LAWRENCE (TNS) — The hot topic with Kansas basketball this year will be shot selection, and one can understand why.
These Jayhawks will fire up more 3s than any other Bill Self team, and that's basically because they have to. KU is short on big men and long on shooters, meaning those sorta-guarded 3s — ones that would have gotten players benched in the past — have now become tries that should at the least be forgiven and perhaps even encouraged.
Shots will go down some nights. They'll miss others.
But in the aggregate, that philosophy has the potential to push up KU's offensive ceiling for an important reason — and one that was on display Friday night in the Jayhawks' 98-64 victory over South Dakota State.
KU's players, taking advantage of additional shooting freedom, had no turnovers in the first half. In fact, the Jayhawks didn't have a giveaway until their 51st possession when Mitch Lightfoot had a shot half-blocked-half-stolen with 11:27 left.
"Usually when you don't turn it over, it's because you're not taking enough chances, but I'm not sure that was the case tonight," KU coach Bill Self said. "I just think we did a pretty good job."
A few things have to go right for KU to go that long without a turnover, which is something that's tough to do even when going against no defenders in practice.
Start with this: South Dakota State is not a pressuring team. That helps. But KU also benefited from big man Udoka Azubuike making good decisions when he was trapped in the post. And South Dakota State coach T.J. Otzelberger also singled out Kansas guard Devonte Graham as a stabilizing force with 11 assists and one turnover.
"He's an unbelievable passer, tremendous passer on the move, leader, winner," Otzelberger said.
Consider KU's ball security from Friday another way this offense could look strikingly different from the past.
The Jayhawks haven't always been a high-turnover team exactly, but they haven't perennially been a low one either. Self's best team at KU ranked 60th in turnover percentage and his worst one 243rd, meaning this hasn't been a statistical standout one way or the other in most seasons.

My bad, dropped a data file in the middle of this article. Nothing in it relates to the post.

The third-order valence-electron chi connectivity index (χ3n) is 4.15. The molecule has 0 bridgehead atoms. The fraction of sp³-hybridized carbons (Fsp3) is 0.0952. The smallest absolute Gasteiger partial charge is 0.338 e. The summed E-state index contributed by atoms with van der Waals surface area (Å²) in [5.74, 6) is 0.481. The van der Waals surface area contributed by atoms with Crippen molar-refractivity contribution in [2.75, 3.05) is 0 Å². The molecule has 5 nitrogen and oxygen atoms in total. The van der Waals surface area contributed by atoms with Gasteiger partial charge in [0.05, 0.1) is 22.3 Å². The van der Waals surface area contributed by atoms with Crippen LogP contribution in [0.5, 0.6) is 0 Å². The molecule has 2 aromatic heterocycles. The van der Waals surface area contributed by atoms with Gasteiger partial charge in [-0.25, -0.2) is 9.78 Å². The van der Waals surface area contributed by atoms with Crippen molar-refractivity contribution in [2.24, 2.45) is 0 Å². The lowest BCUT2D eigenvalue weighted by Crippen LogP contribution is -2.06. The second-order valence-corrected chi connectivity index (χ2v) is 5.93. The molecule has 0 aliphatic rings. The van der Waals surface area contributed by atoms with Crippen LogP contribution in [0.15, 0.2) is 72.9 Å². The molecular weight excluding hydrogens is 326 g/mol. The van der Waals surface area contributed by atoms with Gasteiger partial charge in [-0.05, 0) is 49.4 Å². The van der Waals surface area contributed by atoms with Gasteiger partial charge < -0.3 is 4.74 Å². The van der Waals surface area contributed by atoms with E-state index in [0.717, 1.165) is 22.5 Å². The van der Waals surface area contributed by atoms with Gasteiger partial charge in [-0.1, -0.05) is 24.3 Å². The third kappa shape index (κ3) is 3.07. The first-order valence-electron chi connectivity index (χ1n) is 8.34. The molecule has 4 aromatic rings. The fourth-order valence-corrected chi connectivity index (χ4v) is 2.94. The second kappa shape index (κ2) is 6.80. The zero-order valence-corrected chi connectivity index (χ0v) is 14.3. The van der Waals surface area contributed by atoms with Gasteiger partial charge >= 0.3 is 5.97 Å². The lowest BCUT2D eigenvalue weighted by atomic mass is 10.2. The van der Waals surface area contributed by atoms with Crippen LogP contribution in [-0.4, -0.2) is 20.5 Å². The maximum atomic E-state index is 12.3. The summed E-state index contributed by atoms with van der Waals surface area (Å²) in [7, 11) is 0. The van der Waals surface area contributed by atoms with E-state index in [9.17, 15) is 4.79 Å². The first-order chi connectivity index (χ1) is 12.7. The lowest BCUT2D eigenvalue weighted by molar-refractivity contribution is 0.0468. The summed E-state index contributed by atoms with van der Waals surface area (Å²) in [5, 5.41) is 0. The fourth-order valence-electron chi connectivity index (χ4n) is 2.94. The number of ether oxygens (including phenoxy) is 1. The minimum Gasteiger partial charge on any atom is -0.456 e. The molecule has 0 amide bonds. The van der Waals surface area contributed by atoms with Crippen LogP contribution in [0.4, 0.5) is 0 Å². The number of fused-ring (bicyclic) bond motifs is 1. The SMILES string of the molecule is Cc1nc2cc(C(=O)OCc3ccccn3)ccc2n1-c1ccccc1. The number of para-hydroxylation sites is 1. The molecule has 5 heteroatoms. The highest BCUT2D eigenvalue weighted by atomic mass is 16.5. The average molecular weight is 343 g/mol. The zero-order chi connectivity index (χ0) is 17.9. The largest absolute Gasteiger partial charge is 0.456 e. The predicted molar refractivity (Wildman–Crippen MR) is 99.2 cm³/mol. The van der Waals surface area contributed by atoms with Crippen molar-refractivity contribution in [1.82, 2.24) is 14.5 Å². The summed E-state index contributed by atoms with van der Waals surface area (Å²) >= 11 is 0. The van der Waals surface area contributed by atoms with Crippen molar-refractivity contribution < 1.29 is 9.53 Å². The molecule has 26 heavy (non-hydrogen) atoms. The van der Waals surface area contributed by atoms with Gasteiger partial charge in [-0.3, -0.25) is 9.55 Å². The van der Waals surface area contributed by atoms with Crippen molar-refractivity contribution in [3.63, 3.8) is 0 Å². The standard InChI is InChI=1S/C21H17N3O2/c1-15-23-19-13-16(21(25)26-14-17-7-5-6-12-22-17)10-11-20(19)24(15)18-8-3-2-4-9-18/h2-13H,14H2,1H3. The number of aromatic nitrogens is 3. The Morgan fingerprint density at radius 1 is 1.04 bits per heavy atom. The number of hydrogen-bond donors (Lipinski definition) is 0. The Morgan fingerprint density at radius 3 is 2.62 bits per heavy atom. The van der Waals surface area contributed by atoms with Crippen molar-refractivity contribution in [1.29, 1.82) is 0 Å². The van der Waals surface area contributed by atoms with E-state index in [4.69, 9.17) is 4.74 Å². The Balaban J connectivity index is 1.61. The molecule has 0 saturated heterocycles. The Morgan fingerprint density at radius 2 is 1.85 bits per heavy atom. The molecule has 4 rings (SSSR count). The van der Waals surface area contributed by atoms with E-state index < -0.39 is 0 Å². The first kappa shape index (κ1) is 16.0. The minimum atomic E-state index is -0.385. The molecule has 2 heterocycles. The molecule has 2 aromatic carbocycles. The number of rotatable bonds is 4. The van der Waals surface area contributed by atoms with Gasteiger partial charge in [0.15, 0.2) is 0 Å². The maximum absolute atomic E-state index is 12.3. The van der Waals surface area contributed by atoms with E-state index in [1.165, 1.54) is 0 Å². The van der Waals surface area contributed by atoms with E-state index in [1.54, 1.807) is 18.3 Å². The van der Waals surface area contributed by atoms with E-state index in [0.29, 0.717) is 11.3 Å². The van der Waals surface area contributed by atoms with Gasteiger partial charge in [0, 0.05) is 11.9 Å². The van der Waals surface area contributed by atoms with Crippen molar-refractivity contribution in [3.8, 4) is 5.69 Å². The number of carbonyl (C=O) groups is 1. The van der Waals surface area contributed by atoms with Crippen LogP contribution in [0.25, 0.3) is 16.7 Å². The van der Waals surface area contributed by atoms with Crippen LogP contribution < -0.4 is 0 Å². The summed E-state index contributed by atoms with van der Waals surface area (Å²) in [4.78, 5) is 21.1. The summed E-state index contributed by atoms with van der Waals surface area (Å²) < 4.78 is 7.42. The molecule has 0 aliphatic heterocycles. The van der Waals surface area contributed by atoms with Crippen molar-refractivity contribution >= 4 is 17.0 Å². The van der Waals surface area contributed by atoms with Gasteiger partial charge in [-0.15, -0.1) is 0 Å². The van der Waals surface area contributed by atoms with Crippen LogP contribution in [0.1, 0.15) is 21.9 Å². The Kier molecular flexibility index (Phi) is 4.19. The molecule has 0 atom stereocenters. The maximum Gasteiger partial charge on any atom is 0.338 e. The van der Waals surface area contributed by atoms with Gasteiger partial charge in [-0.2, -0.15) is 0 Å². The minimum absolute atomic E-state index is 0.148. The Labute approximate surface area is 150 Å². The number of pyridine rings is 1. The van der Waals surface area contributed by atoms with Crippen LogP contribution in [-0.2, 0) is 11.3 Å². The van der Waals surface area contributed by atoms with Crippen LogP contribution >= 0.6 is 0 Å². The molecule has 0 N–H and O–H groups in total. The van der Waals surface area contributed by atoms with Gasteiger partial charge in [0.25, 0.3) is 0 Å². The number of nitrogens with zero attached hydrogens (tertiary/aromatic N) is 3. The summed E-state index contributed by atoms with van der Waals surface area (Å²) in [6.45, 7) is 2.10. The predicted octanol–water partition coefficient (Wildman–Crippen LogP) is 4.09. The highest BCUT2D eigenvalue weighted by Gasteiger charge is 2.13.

That might change if KU keeps up its pace from Friday. A primary four-guard lineup means more ball-handlers on the floor, and looser shot selection also could help by giving the Jayhawks a chance at points before a potential turnover.
It could be an effective way to play, considering the circumstances. Statistician Dean Oliver first came up with the four factors to winning and found each to have a different approximate weight: shooting (40 percent), turnovers (25 percent), rebounding (20 percent) and free-throw rate (15 percent).
This team's roster construction should ding two of those categories. KU doesn't have as many guys who can get to the rim off the dribble, so it's unlikely to get as many free throws. And a lack of available big men will probably hurt rebounding, especially on the defensive end.
Then again, those aren't the most important elements. Shooting and turnovers are, which means reducing that second category by one or two a game potentially could help KU more than most realize.
What's funny, though, is how Self handled the first-half achievement. When he looked down at the halftime box score and saw a zero, he immediately knew he had to bring it up with his team.
"He didn't say anything about turning the ball over," KU forward Clay Young said. "He focused more on the fact that we didn't have any offensive rebounds."
Of course. When two numbers jump off the box score, expect Self to talk about the one that will motivate his players most.
Make no mistake, though. The other zero was impressive too.